6 MR. LUKIC: Thank you, Your Honour.
7 JUDGE MOLOTO: And if the witness is going on, please stop him.
8 MR. LUKIC: Okay. I will. Thank you.
9 Q. [Interpretation] Sir, you heard the Court's instructions. In
10 future, I will have to cut you off if you expand too much.
11 A. You cut me off? I have the right to say it. And the Judge has
12 the right to cut me off.
13 JUDGE MOLOTO: Okay, okay, okay. I'll do it then.
14 You go ahead.
15 THE WITNESS: [Interpretation] Who are you to cut me off? Only
16 the Judges can.
17 MR. LUKIC: [Interpretation]
18 Q. Did you know that in Konjevic Polje -- well, you say that no
19 Serbs lived there, but I'll give you this example. The father of
20 General Simic lived there. General Simic was the commander of the
21 East Bosnia Corps.
22 A. I don't know that. What I do know is that some 30 years ago
23 there were only two houses on the right side coming from Drinjaca to the
24 town and there were two Serb houses there. I think they sold them and
25 left. I don't think there was a single Serb there.
1 Q. As one enters Konjevic Polje and the area there, one does not
2 find a single Serb there.
3 A. I'm telling you that there were no Serbs. Perhaps in Paljevici
4 only or in Drinjaca but not in Konjevic Polje. As far as I recall, that
5 was so. I did not reside there, but I don't think there was a single
6 Serb house.
7 Q. So from there, you went to Srebrenica; correct?
8 A. Yes.
9 Q. In your view, how many weapons were there in Srebrenica?
10 A. Whatever weapons we had, we handed them over. Some may have had;
11 some others didn't. Unless people kept it hidden. I guess UNPROFOR
12 would know how many pieces of weapons there were. I don't know.
13 Q. Can we have D270 in e-court. You know who Ramiz Becirovic was?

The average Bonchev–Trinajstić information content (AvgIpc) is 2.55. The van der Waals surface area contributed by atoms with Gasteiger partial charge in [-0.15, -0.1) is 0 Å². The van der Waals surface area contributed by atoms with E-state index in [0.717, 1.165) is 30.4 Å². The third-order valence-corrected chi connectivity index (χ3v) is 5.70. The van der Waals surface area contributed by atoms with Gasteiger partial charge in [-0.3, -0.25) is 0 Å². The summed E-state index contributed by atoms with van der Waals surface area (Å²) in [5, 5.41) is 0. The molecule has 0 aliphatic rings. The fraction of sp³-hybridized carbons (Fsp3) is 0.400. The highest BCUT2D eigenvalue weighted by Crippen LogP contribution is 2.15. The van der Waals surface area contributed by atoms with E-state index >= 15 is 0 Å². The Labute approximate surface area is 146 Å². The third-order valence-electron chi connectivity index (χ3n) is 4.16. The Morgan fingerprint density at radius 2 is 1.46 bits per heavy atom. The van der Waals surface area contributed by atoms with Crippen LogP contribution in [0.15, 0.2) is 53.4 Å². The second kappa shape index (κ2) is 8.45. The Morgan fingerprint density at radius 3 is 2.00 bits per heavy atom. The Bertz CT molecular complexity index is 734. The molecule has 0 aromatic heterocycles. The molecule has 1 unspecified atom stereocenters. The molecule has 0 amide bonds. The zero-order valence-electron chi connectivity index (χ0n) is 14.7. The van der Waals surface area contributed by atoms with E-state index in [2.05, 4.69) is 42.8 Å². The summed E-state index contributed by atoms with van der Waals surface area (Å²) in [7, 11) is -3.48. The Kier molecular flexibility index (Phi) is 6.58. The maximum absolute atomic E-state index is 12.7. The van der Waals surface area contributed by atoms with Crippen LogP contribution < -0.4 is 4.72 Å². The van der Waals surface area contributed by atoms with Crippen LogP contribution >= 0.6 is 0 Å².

14 A. I didn't know him personally. I was from another municipality,
15 and he was from Srebrenica.
16 Q. Did you know that at the time he was Chief of Staff of the
17 28th Division of the land forces of the Army of Bosnia-Herzegovina?
18 A. It wasn't called division at the time. It was established only
19 once Srebrenica fell.
20 Q. We have a document dated the 11th of August, 1995, before us.
21 This is page 1. This statement was taken from Mr. Becirovic.
22 We need page 4 in the B/C/S in e-court, and page 5 in the English
23 version. Please look at the paragraph beginning with, "Once UNPROFOR
24 arrived." Actually, no, the one after that:
25 "After we got those two agreements on the demilitarisation of
1 Srebrenica, we had to disarm completely. We barely managed to secure
2 some older weapons in disrepair to hand over to UNPROFOR while the troops
3 hid the rest at their homes. It was a custom for the troops to keep
4 their weapons at their homes and only exceptionally were they handed out
5 to other troops at the line. It was never permitted to have weapons
6 grouped in one place."
7 Would you allow for the possibility that Mr. Becirovic was better